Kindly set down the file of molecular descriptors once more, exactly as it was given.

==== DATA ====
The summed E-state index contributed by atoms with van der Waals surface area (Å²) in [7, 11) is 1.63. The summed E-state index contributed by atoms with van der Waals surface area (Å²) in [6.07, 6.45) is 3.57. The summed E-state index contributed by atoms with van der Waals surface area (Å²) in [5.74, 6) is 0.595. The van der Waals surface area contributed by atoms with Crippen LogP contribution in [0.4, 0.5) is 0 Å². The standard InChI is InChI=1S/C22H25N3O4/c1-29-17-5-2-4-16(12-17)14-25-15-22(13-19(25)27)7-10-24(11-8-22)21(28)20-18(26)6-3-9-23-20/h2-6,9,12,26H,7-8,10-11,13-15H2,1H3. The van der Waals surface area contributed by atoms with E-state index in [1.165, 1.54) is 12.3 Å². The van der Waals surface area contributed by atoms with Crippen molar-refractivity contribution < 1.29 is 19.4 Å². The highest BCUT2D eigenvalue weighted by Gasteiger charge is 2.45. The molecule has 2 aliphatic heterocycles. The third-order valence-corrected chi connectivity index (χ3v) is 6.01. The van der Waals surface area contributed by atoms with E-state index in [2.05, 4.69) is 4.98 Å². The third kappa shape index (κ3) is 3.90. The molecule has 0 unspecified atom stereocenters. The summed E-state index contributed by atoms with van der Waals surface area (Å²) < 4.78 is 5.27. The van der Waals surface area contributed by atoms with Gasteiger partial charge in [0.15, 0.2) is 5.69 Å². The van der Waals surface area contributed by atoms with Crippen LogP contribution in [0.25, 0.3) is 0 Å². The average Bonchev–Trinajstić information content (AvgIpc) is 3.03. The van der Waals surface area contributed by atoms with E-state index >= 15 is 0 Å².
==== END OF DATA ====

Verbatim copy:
The summed E-state index contributed by atoms with van der Waals surface area (Å²) in [7, 11) is 1.63. The summed E-state index contributed by atoms with van der Waals surface area (Å²) in [6.07, 6.45) is 3.57. The summed E-state index contributed by atoms with van der Waals surface area (Å²) in [5.74, 6) is 0.595. The van der Waals surface area contributed by atoms with Crippen LogP contribution in [0.4, 0.5) is 0 Å². The standard InChI is InChI=1S/C22H25N3O4/c1-29-17-5-2-4-16(12-17)14-25-15-22(13-19(25)27)7-10-24(11-8-22)21(28)20-18(26)6-3-9-23-20/h2-6,9,12,26H,7-8,10-11,13-15H2,1H3. The van der Waals surface area contributed by atoms with E-state index in [1.165, 1.54) is 12.3 Å². The van der Waals surface area contributed by atoms with Crippen molar-refractivity contribution < 1.29 is 19.4 Å². The highest BCUT2D eigenvalue weighted by Gasteiger charge is 2.45. The molecule has 2 aliphatic heterocycles. The third-order valence-corrected chi connectivity index (χ3v) is 6.01. The van der Waals surface area contributed by atoms with E-state index in [2.05, 4.69) is 4.98 Å². The third kappa shape index (κ3) is 3.90. The molecule has 0 unspecified atom stereocenters. The summed E-state index contributed by atoms with van der Waals surface area (Å²) < 4.78 is 5.27. The van der Waals surface area contributed by atoms with Gasteiger partial charge in [0.15, 0.2) is 5.69 Å². The van der Waals surface area contributed by atoms with Crippen LogP contribution in [0.25, 0.3) is 0 Å². The average Bonchev–Trinajstić information content (AvgIpc) is 3.03. The van der Waals surface area contributed by atoms with E-state index >= 15 is 0 Å².